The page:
The 5 principles of Service Design Thinking

  • User-centered; designed based on users’ needs
    Get to know the users. Find out their feelings about using the service, needs, expectations, and wants. The answers or perspectives from users are important to improve your service design.
  • Co-creative
    All parties: consumers, stakeholders, service providers, should be involved in the service design process. This will trigger a sense of contribution towards the process, and the feedback from each department will benefit the service design process.
  • Sequencing (iterative process)
    Visualize the users’ experience from the start till the end of using the service by dividing it into independent processes to ensure a smooth process. 
  • Evidencing (Visual communication)
    Visualizing the service experiences and turning the process into reality. Evidencing aims to provide the users with a good quality experience.
  • Holistic
    Highlight and experiment with different user experiences and the entire journey.

Service design thinking could help to build better design service solutions that are feasible and make users feel good about the whole service experience.

What are service design artifacts, and why is it important?

Service design artifacts are physical or digital artifacts that are required or necessary for the service to be implemented effectively.  Gavin added that, “service design artifacts are communicative and visual documents of the synthesized, and filtered customer research that the business uses to create new or improved services. Examples include customer journey maps, user personas, research reports, and service blueprints.”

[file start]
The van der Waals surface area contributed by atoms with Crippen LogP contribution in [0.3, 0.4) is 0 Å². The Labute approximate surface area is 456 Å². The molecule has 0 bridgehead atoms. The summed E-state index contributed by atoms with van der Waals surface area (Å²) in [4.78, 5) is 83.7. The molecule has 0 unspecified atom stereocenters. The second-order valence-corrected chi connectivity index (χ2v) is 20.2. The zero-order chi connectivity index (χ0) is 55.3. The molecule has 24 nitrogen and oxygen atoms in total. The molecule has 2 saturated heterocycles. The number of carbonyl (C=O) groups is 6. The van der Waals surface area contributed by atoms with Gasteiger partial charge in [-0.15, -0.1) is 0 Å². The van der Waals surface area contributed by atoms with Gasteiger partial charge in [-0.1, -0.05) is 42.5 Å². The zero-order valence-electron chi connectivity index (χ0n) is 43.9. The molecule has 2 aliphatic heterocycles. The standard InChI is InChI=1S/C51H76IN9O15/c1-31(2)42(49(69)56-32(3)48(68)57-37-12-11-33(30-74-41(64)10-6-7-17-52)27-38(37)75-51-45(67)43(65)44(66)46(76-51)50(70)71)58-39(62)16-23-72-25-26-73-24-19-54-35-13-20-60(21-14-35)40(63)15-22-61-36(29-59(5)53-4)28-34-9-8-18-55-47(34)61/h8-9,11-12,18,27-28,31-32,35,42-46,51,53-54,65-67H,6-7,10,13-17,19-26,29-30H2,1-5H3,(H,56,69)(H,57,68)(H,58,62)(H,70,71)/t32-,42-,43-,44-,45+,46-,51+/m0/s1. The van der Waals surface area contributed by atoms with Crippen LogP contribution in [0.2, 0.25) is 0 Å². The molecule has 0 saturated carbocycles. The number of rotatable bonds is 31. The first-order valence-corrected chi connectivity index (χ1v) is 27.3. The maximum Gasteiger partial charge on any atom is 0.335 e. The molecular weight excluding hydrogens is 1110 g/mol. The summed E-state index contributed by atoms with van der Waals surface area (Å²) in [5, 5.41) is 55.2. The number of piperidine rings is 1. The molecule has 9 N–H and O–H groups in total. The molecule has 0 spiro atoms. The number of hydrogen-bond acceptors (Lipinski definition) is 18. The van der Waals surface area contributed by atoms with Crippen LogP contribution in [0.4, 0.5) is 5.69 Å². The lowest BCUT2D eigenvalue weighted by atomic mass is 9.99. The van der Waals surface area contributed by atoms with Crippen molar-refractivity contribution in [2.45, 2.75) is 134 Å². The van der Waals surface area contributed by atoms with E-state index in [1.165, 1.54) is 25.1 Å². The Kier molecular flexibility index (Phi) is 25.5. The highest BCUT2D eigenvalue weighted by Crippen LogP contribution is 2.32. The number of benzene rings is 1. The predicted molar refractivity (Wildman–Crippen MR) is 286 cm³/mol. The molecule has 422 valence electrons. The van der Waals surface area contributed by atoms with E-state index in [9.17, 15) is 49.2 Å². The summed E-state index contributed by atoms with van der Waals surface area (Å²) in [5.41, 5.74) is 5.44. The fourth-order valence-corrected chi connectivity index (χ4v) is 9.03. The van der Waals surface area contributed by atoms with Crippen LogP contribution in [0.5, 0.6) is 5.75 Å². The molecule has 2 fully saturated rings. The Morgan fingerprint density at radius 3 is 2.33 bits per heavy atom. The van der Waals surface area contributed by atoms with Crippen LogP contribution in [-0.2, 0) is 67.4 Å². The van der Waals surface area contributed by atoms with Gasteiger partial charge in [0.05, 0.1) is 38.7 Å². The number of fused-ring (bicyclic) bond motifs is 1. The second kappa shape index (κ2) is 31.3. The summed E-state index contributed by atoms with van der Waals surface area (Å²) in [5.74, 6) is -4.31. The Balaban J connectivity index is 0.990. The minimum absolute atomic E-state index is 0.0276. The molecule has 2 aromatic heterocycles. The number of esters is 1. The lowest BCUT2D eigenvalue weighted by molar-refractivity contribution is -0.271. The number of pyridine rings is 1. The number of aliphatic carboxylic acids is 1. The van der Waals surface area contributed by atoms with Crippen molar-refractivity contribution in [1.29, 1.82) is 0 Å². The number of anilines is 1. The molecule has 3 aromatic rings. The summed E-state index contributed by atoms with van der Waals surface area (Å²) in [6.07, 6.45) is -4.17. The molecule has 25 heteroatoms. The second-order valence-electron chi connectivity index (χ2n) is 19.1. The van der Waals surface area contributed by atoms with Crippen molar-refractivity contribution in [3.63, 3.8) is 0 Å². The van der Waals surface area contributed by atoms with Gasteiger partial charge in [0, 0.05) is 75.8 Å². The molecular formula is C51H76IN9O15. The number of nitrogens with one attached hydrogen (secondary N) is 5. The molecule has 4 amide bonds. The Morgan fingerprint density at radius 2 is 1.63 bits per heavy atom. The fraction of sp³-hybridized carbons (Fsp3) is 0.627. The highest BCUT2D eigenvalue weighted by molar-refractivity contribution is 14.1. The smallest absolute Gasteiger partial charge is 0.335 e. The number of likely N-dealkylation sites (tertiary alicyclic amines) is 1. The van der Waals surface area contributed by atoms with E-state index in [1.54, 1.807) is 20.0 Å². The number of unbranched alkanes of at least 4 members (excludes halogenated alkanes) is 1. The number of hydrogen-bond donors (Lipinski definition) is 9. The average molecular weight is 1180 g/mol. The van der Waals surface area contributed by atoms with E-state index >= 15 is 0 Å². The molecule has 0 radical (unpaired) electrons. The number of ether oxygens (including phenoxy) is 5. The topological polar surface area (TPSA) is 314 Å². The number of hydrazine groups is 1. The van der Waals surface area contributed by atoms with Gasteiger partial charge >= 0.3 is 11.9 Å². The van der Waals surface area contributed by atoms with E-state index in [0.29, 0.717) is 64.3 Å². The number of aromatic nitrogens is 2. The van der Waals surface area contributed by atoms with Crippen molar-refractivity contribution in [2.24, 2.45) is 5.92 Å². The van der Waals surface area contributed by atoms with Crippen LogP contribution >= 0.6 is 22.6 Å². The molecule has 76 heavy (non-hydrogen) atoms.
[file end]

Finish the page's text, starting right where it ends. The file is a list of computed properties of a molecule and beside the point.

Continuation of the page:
These service design artifacts are important for service designers to:

  • Detect the problems and the causes of the problem. (customer journey maps)
  • Use as service design reference (Service blueprints)
  • The description of the users' backgrounds, behavior patterns, goals, skills, and attitudes could provide valuable information to create a new service or improvise the existing service. (user personas)
  • Incorporate complaints, suggestions, or any types of feedback from users, stakeholders, or service providers so that they could be studied by service designers to recreate a better service design. (research design)

“If you’re thinking of getting into service design, ask yourself why you want to get into service design. If you think you will be ‘making’ a new service from day one, then you are mistaken. Service design is a process and not a final output or destination. Seeing the impact of service design can take years. Why? Because change happens slowly – people, time and money make change happen.”- Gavin.

Interested to know more about Service Design? We will share more about how to get into service design from Gavin in another blog. Stay tuned for that!  

Thanks for reading! 🙌🏻


Gavin Mandrelle (ADPList Mentor)
Service designer at RMIT University
ADPList Profile:
LinkedIn account:

Editor and Writer:
Farah Radzi
Content Marketer and Writer at ADPList